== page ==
## Stream: new members

### Topic: introduce new constants and propositions

#### Alex Zhang (May 24 2021 at 11:09):

How can I introduce new constants and propositions? For example, how to set x=5 or use h to name a proposition x=y (without claiming h is true or false)?

#### Kevin Buzzard (May 24 2021 at 11:11):

Can you give a more concrete example of what you mean? In a tactic proof you can write let x := 5 or let h := x=y but I'm not sure if that's what you mean.

#### Alex Zhang (May 24 2021 at 11:20):

Here is a silly example:

import data.real.basic
example (x : ℝ) : x=x :=
begin
let y:ℝ :=5,
let g:= y=x,
by_cases g,
end


Then I got state:

2 goals
x : ℝ,
y : ℝ := 5,
g : Prop := y = x,
h : g
⊢ x = x

x : ℝ,
y : ℝ := 5,
g : Prop := y = x,
h : ¬g
⊢ x = x


In the first goal, why did I get h:g instead of h: y=x. Can I somehow change h to h: y=x?

#### Kevin Buzzard (May 24 2021 at 11:21):

Enclose code in    triple back ticks (on their own lines)

#### Kevin Buzzard (May 24 2021 at 11:23):

g is defined to be the type, y = x, i.e. the true-false statement "y = x". We don't care if this is true or false, we're just defining the mathematical statement.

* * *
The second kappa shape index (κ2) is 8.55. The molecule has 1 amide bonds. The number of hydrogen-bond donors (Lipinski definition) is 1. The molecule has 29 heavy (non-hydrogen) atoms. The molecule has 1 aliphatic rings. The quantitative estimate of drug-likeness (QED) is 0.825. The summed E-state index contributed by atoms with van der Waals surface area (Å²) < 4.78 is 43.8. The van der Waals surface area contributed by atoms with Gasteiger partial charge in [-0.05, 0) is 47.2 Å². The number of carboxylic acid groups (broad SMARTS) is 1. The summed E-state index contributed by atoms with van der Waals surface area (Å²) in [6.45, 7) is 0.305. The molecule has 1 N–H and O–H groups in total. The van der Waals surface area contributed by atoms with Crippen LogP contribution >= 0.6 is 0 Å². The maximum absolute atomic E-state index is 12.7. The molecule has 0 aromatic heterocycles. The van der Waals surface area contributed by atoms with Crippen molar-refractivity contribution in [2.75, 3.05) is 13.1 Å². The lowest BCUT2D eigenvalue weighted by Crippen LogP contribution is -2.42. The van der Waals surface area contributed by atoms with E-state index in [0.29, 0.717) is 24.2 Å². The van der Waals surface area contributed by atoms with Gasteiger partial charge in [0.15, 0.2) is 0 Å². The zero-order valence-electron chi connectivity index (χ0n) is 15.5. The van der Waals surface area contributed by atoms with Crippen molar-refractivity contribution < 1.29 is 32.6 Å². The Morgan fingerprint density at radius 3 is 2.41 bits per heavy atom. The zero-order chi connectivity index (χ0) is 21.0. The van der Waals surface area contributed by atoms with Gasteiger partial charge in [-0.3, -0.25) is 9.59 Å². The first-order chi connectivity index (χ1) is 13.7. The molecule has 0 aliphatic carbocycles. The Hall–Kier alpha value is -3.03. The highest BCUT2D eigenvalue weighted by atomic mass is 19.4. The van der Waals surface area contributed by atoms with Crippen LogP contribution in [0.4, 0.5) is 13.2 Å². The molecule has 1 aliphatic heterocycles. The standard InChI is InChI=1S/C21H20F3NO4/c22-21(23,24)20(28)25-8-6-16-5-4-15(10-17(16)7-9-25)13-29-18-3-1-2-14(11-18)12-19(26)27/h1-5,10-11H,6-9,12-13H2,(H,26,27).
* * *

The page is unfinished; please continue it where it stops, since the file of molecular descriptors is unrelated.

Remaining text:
#### Kevin Buzzard (May 24 2021 at 11:25):

g is defined to be y = x, and the answer to "why did I get h : g is "because you did cases on g". You can indeed change h to h : y = x using the change tactic. Try change y = x at h

#### Kevin Buzzard (May 24 2021 at 11:28):

Alternatively if you used set g := y = x with hg then you could rw hg at h

#### Alex Zhang (May 24 2021 at 11:31):

Thank you very much, Kevin!
If I change the code to

import data.real.basic
example (x : ℝ) : x=x :=
begin
let y:ℝ :=5,
let g:= y=x,
have h: y=5,
end


How can I close the first goal ⊢ y=5?

#### Alex Zhang (May 24 2021 at 11:36):

I got it myself. I thinkrefl does the job.

#### Kevin Buzzard (May 24 2021 at 11:38):

Yes, let is definitional. y = 5 is true by definition of y, and refl closes goals of the form A = B if A and B have the same definition.

#### Kevin Buzzard (May 24 2021 at 11:38):

This is why you can prove n + 0 = n by refl if n is a natural number, but you can't prove 0 + n = n by refl.

#### Alex Zhang (May 24 2021 at 12:41):